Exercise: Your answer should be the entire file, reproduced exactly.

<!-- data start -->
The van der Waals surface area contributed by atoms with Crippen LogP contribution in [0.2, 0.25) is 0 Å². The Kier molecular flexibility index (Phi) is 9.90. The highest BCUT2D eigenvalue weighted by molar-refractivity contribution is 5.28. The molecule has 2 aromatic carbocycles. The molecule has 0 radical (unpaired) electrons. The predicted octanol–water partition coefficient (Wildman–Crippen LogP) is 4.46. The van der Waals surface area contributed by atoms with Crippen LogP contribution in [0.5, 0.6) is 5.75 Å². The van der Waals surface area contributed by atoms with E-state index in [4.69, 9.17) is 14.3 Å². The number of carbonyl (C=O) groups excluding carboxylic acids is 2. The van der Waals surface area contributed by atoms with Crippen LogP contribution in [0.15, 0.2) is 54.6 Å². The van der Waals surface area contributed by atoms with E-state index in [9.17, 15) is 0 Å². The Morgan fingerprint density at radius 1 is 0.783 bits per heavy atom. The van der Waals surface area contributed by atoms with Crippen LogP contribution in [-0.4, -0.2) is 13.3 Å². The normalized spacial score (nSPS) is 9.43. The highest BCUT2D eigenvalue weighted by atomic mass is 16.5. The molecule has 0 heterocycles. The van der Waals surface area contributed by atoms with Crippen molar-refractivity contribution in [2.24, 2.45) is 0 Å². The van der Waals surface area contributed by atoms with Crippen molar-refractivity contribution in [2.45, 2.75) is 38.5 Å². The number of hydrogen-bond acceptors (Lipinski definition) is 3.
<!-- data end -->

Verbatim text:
The van der Waals surface area contributed by atoms with Crippen LogP contribution in [0.2, 0.25) is 0 Å². The Kier molecular flexibility index (Phi) is 9.90. The highest BCUT2D eigenvalue weighted by molar-refractivity contribution is 5.28. The molecule has 2 aromatic carbocycles. The molecule has 0 radical (unpaired) electrons. The predicted octanol–water partition coefficient (Wildman–Crippen LogP) is 4.46. The van der Waals surface area contributed by atoms with Crippen LogP contribution in [0.5, 0.6) is 5.75 Å². The van der Waals surface area contributed by atoms with E-state index in [4.69, 9.17) is 14.3 Å². The number of carbonyl (C=O) groups excluding carboxylic acids is 2. The van der Waals surface area contributed by atoms with Crippen LogP contribution in [0.15, 0.2) is 54.6 Å². The van der Waals surface area contributed by atoms with E-state index in [9.17, 15) is 0 Å². The Morgan fingerprint density at radius 1 is 0.783 bits per heavy atom. The van der Waals surface area contributed by atoms with Crippen LogP contribution in [-0.4, -0.2) is 13.3 Å². The normalized spacial score (nSPS) is 9.43. The highest BCUT2D eigenvalue weighted by atomic mass is 16.5. The molecule has 0 heterocycles. The van der Waals surface area contributed by atoms with Crippen molar-refractivity contribution in [2.24, 2.45) is 0 Å². The van der Waals surface area contributed by atoms with Crippen molar-refractivity contribution in [2.45, 2.75) is 38.5 Å². The number of hydrogen-bond acceptors (Lipinski definition) is 3.